While the many of us would love to equip our homes with solar panels, the truth is that this is simply not an option for lower income households, and for those who rent and cannot afford to buy. According to Bryan Lewis over at ThinkProgress, Community Solar Garden (CSG) programs are one way to provide clean energy to Americans who are unable to install them on their own.
Since lower-income Americans are more likely to be negatively affected by climate change and more likely to rent a home, Lewis suggests using these communally-owned solar installations to sell clean energy to utilities, and to provide energy credits to the electricity bills of residents who are part of the program. Not only does this not require rooftop installation on individual homes, but it also delivers cheaper energy. With the average low income household spending as much as 16.4% of the annual income on residential energy, this provides a cleaner way to lower energy bills without any investment.
Of course, simply plugging the country into CSGs is no small task and will require a lot of arm-twisting with utilities, regulatory boards, and local governments. As Lewis mentions, Colorado has allowed CSGs since 2010 and the success could work as a solid model for how other states can go about it. One of the best parts of the Colorado bill is a 5% carve-out for low-income investors who cannot afford to purchase a full section from the solar installation. Most investors purchase four or five panels at a time.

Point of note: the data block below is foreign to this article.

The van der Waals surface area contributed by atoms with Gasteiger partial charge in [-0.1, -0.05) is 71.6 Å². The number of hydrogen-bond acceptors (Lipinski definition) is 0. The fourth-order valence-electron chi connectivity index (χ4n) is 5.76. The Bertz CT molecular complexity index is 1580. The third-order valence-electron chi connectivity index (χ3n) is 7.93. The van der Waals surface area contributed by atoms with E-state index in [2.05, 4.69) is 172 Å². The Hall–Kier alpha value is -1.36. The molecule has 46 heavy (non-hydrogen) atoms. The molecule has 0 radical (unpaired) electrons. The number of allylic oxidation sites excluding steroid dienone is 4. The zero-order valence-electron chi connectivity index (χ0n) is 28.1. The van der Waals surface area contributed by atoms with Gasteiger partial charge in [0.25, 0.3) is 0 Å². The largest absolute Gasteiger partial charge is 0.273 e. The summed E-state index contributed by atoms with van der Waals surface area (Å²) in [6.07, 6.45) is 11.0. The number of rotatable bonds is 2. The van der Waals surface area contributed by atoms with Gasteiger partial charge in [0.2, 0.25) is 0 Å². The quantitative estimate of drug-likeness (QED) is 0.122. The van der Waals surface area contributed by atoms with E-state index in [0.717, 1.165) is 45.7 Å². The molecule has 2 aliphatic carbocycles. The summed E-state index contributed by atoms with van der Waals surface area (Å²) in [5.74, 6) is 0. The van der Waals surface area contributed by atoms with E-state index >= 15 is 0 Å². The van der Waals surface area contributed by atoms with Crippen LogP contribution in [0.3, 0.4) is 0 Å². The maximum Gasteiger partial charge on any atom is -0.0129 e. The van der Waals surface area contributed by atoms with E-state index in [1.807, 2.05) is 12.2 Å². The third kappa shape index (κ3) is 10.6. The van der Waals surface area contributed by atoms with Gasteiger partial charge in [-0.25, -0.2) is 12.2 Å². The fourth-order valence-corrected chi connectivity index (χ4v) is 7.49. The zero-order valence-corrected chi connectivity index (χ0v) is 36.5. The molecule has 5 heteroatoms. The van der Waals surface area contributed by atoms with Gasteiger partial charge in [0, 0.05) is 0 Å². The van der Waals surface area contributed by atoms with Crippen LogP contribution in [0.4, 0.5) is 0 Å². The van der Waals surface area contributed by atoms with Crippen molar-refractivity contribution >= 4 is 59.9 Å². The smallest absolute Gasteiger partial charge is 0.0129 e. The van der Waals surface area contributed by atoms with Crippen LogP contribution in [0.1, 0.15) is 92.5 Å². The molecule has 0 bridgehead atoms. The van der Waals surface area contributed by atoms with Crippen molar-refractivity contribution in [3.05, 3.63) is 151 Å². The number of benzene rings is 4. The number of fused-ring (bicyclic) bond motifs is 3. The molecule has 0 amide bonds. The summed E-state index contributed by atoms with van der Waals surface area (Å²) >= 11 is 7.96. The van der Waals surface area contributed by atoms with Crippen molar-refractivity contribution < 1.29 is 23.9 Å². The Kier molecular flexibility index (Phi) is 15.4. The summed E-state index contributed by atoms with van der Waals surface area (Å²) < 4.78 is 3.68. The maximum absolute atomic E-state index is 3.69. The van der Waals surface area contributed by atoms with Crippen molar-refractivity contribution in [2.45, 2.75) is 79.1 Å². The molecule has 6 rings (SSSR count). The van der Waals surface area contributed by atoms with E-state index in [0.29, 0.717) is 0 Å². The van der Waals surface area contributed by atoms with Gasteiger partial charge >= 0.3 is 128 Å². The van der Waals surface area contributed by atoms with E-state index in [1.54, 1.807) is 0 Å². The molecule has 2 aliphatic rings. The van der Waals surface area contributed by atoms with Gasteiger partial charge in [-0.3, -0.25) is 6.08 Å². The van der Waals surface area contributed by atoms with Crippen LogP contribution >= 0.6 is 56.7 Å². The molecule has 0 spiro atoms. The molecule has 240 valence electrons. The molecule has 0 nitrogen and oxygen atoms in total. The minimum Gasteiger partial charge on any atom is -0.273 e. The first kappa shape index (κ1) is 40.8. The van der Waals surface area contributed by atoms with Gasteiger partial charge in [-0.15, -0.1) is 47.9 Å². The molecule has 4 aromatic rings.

Overall, Lewisâ€™ idea to spread CSGs across the country sounds pretty solid, especially now that we have the success of Colorado to serve as an example. Do you think CSGs are an effective way to bring clean energy to Americans of all income levels? Would you take part in a community program like this?
Image CC licensed by OregonDOT
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